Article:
Friday, June 16, 2017
When asking questions doesn’t work
Part 2 of an interview with Randy Newman,
Author of Questioning Evangelism
Q: The title of your book by itself may have people wondering if you have doubts about the need of telling others about Jesus, but that couldn’t be further from the truth. Tell us a little bit about Questioning Evangelism.
It could seem I’m doubting whether we need to evangelize, but I’m not. I am questioning the way we have been doing evangelism for the past 50 years or so. Our world has changed so dramatically that we need new methods to proclaim the timeless message of the gospel. Our message hasn’t changed, but our methods must change. Just thinking about how Jesus spoke to different people in different ways makes me want to find ways to adapt my approaches to different people. Asking questions can be a good starting point for interacting with a wide range of individuals.
Q: Sometimes discussions about Christianity start as conversations that don’t seem directly tied to faith. What are some of the other topics you explore in Questioning Evangelism?
I think we can get to discussions of faith from a wide range of starting points. If people want to talk about events in the world that point to something supernatural, we can explore those with them. In fact, the word “explore” is a good one for how we might move from any topic to God, the afterlife, moral issues or what people value most. I think being a good listener can move many conversations from idle or shallow chit-chat to discussions of everlasting value. Things can happen in the course of a conversation that can’t happen just by conveying information or handing someone a booklet to read.
Q: What are the most common excuses Christians use for not sharing their faith?
Fear is probably the biggest obstacle, and I don’t think it’s just an excuse. It’s a real problem that can’t simply be overcome by pushing aside excuses. We need gospel transformation inside us, the ones doing the evangelizing, so we care more about God’s glory than about what people think of us. This is not as simple or automatic as we sometimes say it is. Another obstacle is feeling unprepared. We’re concerned people might ask us a question we haven’t researched enough to prepare an answer. We do need to do some preparation, but we also need to rely on God as He works alongside us as we proclaim the good news.
Q: There has always been opposition to proclaiming the Gospel, but in what ways is it more challenging for Christians to share their faith in today’s world?
In the past, I think, most of the objections were intellectual. People posed content-driven questions such as, “What evidence is there for the existence of God?” or “Doesn’t the Bible contradict itself?” Today the questions are more emotionally-driven, and a fair amount of animosity is behind the objections. People attack more than ask. The questioning accusations may include, “How can Christians be so intolerant in our diverse world?” or “Why are you the only ones who are still homophobic?”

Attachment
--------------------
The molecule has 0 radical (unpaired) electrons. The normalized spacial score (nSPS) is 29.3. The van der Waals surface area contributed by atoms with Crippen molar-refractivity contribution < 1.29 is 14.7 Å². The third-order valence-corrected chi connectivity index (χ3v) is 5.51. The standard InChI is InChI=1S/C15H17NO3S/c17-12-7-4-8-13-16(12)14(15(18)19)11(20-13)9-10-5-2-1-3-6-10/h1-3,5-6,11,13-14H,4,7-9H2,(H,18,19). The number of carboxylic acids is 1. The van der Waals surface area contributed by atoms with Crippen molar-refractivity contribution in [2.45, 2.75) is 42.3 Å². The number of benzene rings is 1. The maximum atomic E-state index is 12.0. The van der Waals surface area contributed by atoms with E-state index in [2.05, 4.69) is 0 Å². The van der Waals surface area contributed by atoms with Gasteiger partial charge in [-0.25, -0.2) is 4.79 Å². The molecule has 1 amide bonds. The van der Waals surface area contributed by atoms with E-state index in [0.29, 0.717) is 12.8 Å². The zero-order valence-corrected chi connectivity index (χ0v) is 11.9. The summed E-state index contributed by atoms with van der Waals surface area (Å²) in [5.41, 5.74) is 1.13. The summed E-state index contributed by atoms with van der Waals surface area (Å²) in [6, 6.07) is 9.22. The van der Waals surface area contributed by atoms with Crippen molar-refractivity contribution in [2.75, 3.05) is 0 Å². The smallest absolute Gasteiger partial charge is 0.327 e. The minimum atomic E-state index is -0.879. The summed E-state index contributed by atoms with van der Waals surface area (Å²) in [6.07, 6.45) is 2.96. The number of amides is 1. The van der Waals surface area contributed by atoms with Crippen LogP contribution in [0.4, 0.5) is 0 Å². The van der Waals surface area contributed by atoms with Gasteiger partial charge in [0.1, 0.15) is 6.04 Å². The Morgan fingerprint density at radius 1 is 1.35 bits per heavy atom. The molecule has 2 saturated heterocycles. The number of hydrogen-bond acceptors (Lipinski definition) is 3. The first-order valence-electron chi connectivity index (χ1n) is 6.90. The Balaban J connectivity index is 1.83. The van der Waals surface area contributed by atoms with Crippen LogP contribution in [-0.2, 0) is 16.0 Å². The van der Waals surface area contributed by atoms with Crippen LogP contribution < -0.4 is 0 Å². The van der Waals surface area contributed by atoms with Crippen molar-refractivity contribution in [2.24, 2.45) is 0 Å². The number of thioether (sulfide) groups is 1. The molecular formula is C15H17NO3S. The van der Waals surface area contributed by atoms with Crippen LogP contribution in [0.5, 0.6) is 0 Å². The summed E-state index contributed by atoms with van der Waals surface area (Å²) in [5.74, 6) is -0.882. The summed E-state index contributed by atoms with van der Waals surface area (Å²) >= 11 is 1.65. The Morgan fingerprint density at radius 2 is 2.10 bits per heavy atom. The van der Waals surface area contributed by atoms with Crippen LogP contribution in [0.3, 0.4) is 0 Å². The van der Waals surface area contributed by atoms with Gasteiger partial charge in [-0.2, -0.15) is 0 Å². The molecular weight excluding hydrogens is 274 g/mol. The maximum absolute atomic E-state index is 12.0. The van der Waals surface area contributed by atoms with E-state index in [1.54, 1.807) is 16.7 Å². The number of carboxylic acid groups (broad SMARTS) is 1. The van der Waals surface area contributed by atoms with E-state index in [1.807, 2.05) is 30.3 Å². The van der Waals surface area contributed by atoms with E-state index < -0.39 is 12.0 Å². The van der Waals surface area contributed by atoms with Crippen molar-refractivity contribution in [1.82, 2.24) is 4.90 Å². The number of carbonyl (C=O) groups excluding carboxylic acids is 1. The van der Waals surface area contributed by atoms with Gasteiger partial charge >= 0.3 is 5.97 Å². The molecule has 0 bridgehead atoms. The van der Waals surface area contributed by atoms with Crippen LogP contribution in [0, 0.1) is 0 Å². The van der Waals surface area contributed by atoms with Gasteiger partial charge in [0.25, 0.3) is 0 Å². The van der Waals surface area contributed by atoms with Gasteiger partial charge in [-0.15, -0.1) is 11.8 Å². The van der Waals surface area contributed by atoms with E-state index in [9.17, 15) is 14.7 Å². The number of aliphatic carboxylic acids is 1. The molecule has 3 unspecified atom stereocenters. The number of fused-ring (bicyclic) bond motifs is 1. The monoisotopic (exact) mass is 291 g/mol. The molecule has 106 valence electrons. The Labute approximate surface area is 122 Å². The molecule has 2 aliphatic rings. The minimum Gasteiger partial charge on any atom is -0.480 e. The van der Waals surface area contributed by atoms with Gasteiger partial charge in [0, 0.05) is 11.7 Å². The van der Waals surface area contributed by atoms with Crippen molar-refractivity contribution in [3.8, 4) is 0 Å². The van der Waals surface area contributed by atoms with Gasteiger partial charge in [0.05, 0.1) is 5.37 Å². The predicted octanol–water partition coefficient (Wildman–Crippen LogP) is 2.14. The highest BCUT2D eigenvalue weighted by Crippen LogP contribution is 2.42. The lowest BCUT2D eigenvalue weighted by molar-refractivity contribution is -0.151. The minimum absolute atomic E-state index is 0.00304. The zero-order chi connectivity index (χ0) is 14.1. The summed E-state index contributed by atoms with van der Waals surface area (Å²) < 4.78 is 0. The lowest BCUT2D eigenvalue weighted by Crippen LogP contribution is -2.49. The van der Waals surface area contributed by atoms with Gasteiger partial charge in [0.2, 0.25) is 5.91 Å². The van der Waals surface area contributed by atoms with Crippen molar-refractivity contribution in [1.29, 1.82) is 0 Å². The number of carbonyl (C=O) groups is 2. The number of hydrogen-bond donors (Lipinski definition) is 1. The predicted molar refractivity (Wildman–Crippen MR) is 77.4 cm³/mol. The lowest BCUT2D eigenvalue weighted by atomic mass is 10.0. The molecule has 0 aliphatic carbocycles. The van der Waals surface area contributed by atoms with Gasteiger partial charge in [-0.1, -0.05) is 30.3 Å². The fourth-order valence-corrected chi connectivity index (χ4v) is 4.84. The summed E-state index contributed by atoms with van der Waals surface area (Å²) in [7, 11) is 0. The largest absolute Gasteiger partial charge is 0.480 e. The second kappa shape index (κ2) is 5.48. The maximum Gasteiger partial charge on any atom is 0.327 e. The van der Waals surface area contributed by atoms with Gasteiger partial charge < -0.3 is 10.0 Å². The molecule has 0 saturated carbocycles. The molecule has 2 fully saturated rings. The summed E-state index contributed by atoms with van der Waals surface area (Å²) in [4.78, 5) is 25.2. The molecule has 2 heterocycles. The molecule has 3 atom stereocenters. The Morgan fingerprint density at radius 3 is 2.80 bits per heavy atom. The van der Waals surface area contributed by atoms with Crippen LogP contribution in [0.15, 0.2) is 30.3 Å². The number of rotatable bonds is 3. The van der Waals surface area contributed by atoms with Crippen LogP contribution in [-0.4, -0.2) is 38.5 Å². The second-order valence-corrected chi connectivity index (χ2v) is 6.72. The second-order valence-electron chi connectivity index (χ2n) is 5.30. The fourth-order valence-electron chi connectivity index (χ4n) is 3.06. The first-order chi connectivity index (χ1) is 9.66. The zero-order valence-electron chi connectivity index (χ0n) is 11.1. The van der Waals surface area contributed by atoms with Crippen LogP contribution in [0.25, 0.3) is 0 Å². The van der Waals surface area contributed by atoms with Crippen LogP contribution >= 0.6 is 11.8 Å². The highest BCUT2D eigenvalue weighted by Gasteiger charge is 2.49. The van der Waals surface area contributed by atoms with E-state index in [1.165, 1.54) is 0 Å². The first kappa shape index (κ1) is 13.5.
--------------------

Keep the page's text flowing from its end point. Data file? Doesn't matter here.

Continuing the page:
Q: What are the three skills required for any evangelistic approach? What are some ways to help build those skills?
The first and most basic skill involves declaring the gospel, including the ability to articulate the message of salvation clearly and concisely. A tool such as Bill Bright’s “The Four Spiritual Laws” is helpful in presenting the message clearly while avoiding unnecessary distractions or confusing rabbit trails. Declaring the gospel also includes the sharing of one’s own story or testimony. Each Christian needs fluency in articulating how the Lord changed his or her life and the difference that change makes daily.
The second evangelistic skill is defending the gospel. Anticipating common questions, acquainting oneself with helpful discoveries from the past and planning how to deliver this information in a logical sequence has to be part of “always being ready to make a defense” (1 Peter 3:15 NASB).
The third skill — and this is where Questioning Evangelism fits in — is built upon the foundations of declaring and defending the gospel. That skill is called dialoguing the gospel. Often neglected, difficult to master, but absolutely essential, this skill of giving and taking — asking questions and bouncing ideas back and forth — might be just what our postmodern audience needs. We need all three skills if we’re to be Christ’s ambassadors in the 21st century.
Building any of these skills simply involves practice, which in turns builds confidence. I don’t want people to respond to my examples by saying, “I’ve got to memorize this so the next time someone asks me that question, I’ll say these words, use these phrases, ask these questions,” and so forth. Instead I hope readers will develop a different way of thinking about people, their questions and our message. Because of that difference, our evangelistic conversations will sound less content/persuasion-driven and more relationship/understanding-driven.
Q: What encouragement do you offer to someone who doesn’t believe he or she has the skills and knowledge to carry on an evangelistic conversation?
A concise two-part answer is: 1) None of us are adequate, and 2) we’re not in the process alone. A more elaborate answer would be we can improve with practice and trust God is at work in and through us in ways we can’t even imagine. When we begin an evangelistic conversation we should ask God for wisdom about what to say and how to say it, but we should also ask Him to work so that, even if we say really foolish, wrong or inaccurate things, He can work in spite of our less-than-stellar efforts.